Posted by: Frederik Balfour on March 23, 2009
The first time I blogged about China’s satellite rocket launch business, certain readers pointed out to me that I had strayed woefully out of my depth. And were it not for the persistent efforts of a PR flak at French rocket launch company Arianespace to keep me up to date, I would have missed an extremely significant development in the industry. On March 10, China scored a major commercial coup when it signed a deal to launch a “bird” on behalf of French satellite-fleet operator Eutelsat Communications in 2010.
While China has launched satellites on behalf of economically lesser nations such as Venezuela, which sent its satellite skyward aboard China’s Long March Rocket last October, it’s been more than a decade since it bagged a deal from a first world country.
According to Space News [sorry, this requires a subscription], Eutelsat chose the Chinese rocket because it was cheaper, could be launched sooner [western launch companies such as Arianaspace have a long waiting list] and because the service was comparable to Arianespace’s. Even more important, however, is the fact that because the Eutelsat satellite contains no U.S. components, thereby excluding it from restrictions under the U.S. law on International Traffic in Arms Regulations, which governs exports of U.S. defense-related technology and bars owners of satellites using U.S. parts from launching on Chinese rockets. The deal is especially worrisome for Washington because Eutelsat’s customers include the U.S. military in Afghanistan and Iraq.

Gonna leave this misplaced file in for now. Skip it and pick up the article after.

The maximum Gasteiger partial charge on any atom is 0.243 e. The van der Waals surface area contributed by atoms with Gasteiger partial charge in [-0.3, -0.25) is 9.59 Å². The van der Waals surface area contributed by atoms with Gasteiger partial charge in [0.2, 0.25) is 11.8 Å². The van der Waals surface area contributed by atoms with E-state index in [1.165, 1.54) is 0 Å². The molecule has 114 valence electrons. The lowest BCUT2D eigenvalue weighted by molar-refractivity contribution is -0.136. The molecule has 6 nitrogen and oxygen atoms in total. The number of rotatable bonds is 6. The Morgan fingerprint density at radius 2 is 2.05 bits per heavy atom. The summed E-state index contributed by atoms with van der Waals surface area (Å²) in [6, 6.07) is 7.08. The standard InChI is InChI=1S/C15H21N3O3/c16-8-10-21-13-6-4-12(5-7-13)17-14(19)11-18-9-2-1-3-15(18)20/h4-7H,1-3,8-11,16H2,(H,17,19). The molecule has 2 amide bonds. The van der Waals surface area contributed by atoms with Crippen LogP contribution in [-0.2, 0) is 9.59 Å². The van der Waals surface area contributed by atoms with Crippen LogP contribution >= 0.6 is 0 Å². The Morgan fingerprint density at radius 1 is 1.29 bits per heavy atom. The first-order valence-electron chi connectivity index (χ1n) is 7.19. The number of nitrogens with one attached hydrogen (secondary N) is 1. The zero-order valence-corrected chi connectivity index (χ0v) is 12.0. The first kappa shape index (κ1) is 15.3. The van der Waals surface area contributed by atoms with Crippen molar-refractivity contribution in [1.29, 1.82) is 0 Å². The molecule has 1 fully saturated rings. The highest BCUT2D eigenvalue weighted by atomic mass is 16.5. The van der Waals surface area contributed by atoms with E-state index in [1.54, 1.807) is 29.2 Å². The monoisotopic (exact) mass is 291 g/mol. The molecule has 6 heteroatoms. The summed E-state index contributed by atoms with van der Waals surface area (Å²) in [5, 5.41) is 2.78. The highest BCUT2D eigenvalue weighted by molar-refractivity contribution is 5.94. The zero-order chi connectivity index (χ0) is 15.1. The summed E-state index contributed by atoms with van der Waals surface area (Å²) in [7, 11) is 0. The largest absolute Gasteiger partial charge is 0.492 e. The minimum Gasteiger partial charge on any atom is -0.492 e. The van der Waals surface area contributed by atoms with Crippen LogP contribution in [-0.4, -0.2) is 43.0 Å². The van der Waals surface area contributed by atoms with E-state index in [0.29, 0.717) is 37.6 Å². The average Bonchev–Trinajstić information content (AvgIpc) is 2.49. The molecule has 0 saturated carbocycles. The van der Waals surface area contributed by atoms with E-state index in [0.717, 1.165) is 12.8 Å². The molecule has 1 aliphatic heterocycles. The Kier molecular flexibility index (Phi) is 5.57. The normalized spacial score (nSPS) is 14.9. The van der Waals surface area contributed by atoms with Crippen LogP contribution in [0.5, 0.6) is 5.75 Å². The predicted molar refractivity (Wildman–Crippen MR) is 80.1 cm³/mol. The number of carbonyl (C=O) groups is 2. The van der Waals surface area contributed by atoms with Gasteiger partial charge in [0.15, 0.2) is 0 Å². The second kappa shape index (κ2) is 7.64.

ITAR was designed to keep sensitive U.S. technology from falling into the wrong hands—namely China. But ironically, the export ban served to spur European companies such as the French-Italian joint venture satellite maker Thales Alenia Space to design its own birds using no U.S. parts, thereby allowing customers like Eutelsat to launch using whomever they like. Some folks in Washington are already worried that ITAR ban is causing too much in lost sales and are advocating the law be reexamined under the Obama administration.
Meanwhile, China has been busily developing its own satellite technology, to meet its own growing communications [and intelligence] needs, and those of customers such as Nigeria, which became the country’s first foreign commercial satellite client when the Long March 3B rocket blasted off in May 2007.
[Addendum: I noticed a piece in the China Daily on March 25 which says China will replace, free of charge, the Nigerian satellite NIGCOMSAT 1R which was supposed to stay in geostationary orbit for 15 years, but conked out on Nov. 11 2008. ]
And that’s not all. According to a piece on the International Herald Tribune website, China may be getting the jump on Europe in developing its own version of the U.S. Global Positioning Satellite Service.
Europe’s own answer to GPS is called the Galileo navigation satellite project that hopes to place 30 orbiting satellites in position by 2013, five years behind schedule. China was an original Galileo partner back in 2003, but it got squeezed out by the Europeans over security concerns.
So now it appears China is going it alone, and if it gets its own system up before the Europeans, it will have dibs on the radio frequency the Europeans hope to use, according to the first mover clause under the International Telecommunications Union, an agency of the United Nations. Considering the nearly $2 trillion hoard of foreign exchange China is sitting on, and the anemic state of the European economy, I’d put my money on the Chinese in this race.